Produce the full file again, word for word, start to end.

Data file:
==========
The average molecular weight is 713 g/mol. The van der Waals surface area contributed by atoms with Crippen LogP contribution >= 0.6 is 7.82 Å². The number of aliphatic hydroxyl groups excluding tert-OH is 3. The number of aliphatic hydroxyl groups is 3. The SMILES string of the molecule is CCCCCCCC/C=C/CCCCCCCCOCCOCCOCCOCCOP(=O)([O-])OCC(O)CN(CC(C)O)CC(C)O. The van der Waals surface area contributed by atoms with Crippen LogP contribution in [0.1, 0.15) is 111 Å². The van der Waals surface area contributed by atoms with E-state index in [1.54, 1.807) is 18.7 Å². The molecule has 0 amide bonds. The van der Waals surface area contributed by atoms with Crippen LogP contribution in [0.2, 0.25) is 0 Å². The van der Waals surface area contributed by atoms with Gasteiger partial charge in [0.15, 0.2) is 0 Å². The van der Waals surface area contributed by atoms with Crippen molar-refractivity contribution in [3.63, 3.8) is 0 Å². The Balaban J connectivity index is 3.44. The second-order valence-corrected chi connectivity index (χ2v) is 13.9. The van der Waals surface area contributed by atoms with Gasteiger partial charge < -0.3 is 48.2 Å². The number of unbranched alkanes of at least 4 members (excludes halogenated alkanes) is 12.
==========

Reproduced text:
The average molecular weight is 713 g/mol. The van der Waals surface area contributed by atoms with Crippen LogP contribution >= 0.6 is 7.82 Å². The number of aliphatic hydroxyl groups excluding tert-OH is 3. The number of aliphatic hydroxyl groups is 3. The SMILES string of the molecule is CCCCCCCC/C=C/CCCCCCCCOCCOCCOCCOCCOP(=O)([O-])OCC(O)CN(CC(C)O)CC(C)O. The van der Waals surface area contributed by atoms with Crippen LogP contribution in [0.1, 0.15) is 111 Å². The van der Waals surface area contributed by atoms with E-state index in [1.54, 1.807) is 18.7 Å². The molecule has 0 amide bonds. The van der Waals surface area contributed by atoms with Crippen LogP contribution in [0.2, 0.25) is 0 Å². The van der Waals surface area contributed by atoms with Gasteiger partial charge in [0.15, 0.2) is 0 Å². The van der Waals surface area contributed by atoms with Crippen molar-refractivity contribution in [3.63, 3.8) is 0 Å². The Balaban J connectivity index is 3.44. The second-order valence-corrected chi connectivity index (χ2v) is 13.9. The van der Waals surface area contributed by atoms with Gasteiger partial charge < -0.3 is 48.2 Å². The number of unbranched alkanes of at least 4 members (excludes halogenated alkanes) is 12.